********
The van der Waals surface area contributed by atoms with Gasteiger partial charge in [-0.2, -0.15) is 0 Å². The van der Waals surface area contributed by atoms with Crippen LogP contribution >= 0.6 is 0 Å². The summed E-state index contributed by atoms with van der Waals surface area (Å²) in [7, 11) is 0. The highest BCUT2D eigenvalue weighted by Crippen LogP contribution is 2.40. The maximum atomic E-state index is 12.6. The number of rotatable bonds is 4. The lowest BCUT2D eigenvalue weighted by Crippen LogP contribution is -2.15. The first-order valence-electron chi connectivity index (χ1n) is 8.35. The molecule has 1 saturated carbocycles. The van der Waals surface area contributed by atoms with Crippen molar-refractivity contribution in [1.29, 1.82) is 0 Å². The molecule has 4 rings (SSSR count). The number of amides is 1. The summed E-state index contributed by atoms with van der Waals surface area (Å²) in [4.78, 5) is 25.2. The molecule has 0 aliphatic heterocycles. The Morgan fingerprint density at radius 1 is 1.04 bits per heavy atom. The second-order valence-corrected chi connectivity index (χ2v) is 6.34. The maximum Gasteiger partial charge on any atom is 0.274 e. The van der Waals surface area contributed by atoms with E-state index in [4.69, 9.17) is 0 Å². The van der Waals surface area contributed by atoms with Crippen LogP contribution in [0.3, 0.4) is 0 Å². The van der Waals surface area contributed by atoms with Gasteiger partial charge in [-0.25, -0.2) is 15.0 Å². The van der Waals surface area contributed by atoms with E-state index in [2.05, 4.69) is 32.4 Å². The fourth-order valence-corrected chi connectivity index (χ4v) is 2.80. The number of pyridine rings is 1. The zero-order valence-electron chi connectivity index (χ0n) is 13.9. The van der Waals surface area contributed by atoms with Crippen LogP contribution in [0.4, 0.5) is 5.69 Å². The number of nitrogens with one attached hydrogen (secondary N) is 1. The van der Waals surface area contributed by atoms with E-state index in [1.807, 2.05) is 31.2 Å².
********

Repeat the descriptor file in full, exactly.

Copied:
The van der Waals surface area contributed by atoms with Gasteiger partial charge in [-0.2, -0.15) is 0 Å². The van der Waals surface area contributed by atoms with Crippen LogP contribution >= 0.6 is 0 Å². The summed E-state index contributed by atoms with van der Waals surface area (Å²) in [7, 11) is 0. The highest BCUT2D eigenvalue weighted by Crippen LogP contribution is 2.40. The maximum atomic E-state index is 12.6. The number of rotatable bonds is 4. The lowest BCUT2D eigenvalue weighted by Crippen LogP contribution is -2.15. The first-order valence-electron chi connectivity index (χ1n) is 8.35. The molecule has 1 saturated carbocycles. The van der Waals surface area contributed by atoms with Crippen molar-refractivity contribution in [1.29, 1.82) is 0 Å². The molecule has 4 rings (SSSR count). The number of amides is 1. The summed E-state index contributed by atoms with van der Waals surface area (Å²) in [4.78, 5) is 25.2. The molecule has 0 aliphatic heterocycles. The Morgan fingerprint density at radius 1 is 1.04 bits per heavy atom. The second-order valence-corrected chi connectivity index (χ2v) is 6.34. The maximum Gasteiger partial charge on any atom is 0.274 e. The van der Waals surface area contributed by atoms with E-state index in [4.69, 9.17) is 0 Å². The van der Waals surface area contributed by atoms with Crippen LogP contribution in [0.3, 0.4) is 0 Å². The van der Waals surface area contributed by atoms with Gasteiger partial charge in [-0.25, -0.2) is 15.0 Å². The van der Waals surface area contributed by atoms with E-state index in [2.05, 4.69) is 32.4 Å². The fourth-order valence-corrected chi connectivity index (χ4v) is 2.80. The number of pyridine rings is 1. The zero-order valence-electron chi connectivity index (χ0n) is 13.9. The van der Waals surface area contributed by atoms with Crippen LogP contribution in [0.4, 0.5) is 5.69 Å². The number of nitrogens with one attached hydrogen (secondary N) is 1. The van der Waals surface area contributed by atoms with E-state index in [1.807, 2.05) is 31.2 Å².